The researchers needed that brightness to get high-resolution images of the spray dynamics—but they didn’t want to damage their equipment. So they used an X-ray chopper to get brief, billionths-of-a-second-long bursts of super bright X-ray beams to illuminate the fuel jets. Using this setup, they were able to take about 350 XNFS images before, during, and after the fuel injection, over a span of 5 milliseconds.
Using the images, researchers could measure the fluid velocity. Over a series of experiments at different pressures and temperatures, they could see how the fluid velocity changed in response to changes in pressure and temperature. However, the fluid velocity, directly related to the energy transfer efficiency, did not have a simple, independent relationship to pressure or temperature.
Instead, the researchers looked at cavitation number. The cavitation number marks the likelihood of small bubbles forming in the fuel as it is injected. The APS data showed that cavitation had a simple, direct relationship to the energy efficiency of the fuel injection. The researchers also found that varying the pressure and temperature of the fuel to maximize cavitation increased the energy conversion in the process. Maximizing the cavitation effects could provide another parameter for engineers to take into consideration when they design newer, more efficient combustion engines. – Kim Krieger
See: Q. Zhang1, Y. Gao1, M. Chu1, P. Chen1, Q. Zhang1, J. Wang1, “Enhanced Energy Conversion Efficiency Promoted by Cavitation in Gasoline Direct Injection,” Energy 265 126117 (2023)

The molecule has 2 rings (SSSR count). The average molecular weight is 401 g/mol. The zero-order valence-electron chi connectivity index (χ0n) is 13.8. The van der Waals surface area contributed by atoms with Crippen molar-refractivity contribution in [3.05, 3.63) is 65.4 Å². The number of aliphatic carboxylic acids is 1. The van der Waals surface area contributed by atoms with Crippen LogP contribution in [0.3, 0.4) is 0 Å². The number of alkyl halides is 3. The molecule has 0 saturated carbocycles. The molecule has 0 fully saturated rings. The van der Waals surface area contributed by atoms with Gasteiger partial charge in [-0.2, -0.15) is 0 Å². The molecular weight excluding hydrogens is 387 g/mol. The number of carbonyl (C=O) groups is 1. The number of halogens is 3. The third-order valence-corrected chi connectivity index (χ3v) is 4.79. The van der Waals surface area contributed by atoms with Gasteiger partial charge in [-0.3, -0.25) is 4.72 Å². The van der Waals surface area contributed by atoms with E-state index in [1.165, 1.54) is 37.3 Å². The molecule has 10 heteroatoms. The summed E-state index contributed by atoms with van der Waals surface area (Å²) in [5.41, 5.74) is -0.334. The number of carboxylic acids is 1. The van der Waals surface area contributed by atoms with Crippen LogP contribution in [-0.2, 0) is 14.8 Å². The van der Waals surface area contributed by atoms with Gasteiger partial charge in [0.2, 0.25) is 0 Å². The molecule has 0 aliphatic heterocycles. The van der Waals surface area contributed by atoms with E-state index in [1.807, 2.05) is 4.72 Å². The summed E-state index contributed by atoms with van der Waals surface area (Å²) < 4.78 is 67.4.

Author affiliations: 1Argonne National Laboratory.
This research used resources of the Advanced Photon Source, a U.S. Department of Energy (DOE) Office of Science user facility operated for the DOE Office of Science by Argonne National Laboratory under Contract No. DE-AC02-06CH11357. The experiment using the HSCU is partially supported by DOE Basic Energy Science Accelerator and Detector Research Program. The development of the spray structure tracking algorithm is partially supported by an ANL internal research grant (LDRD). We acknowledge Seoksu Moon and Weidi Huang for loaning us the high-speed camera and for valuable discussion. We acknowledge Donald Walko and Raymond Ziegler for their technical support at the 7-ID beamline of the APS. Donald Walko also graciously read the entire manuscript and provided numerous valuable comments.
The U.S. Department of Energy's APS at Argonne National Laboratory is one of the world’s most productive x-ray light source facilities. Each year, the APS provides high-brightness x-ray beams to a diverse community of more than 5,000 researchers in materials science, chemistry, condensed matter physics, the life and environmental sciences, and applied research. Researchers using the APS produce over 2,000 publications each year detailing impactful discoveries and solve more vital biological protein structures than users of any other x-ray light source research facility. APS x-rays are ideally suited for explorations of materials and biological structures; elemental distribution; chemical, magnetic, electronic states; and a wide range of technologically important engineering systems from batteries to fuel injector sprays, all of which are the foundations of our nation’s economic, technological, and physical well-being.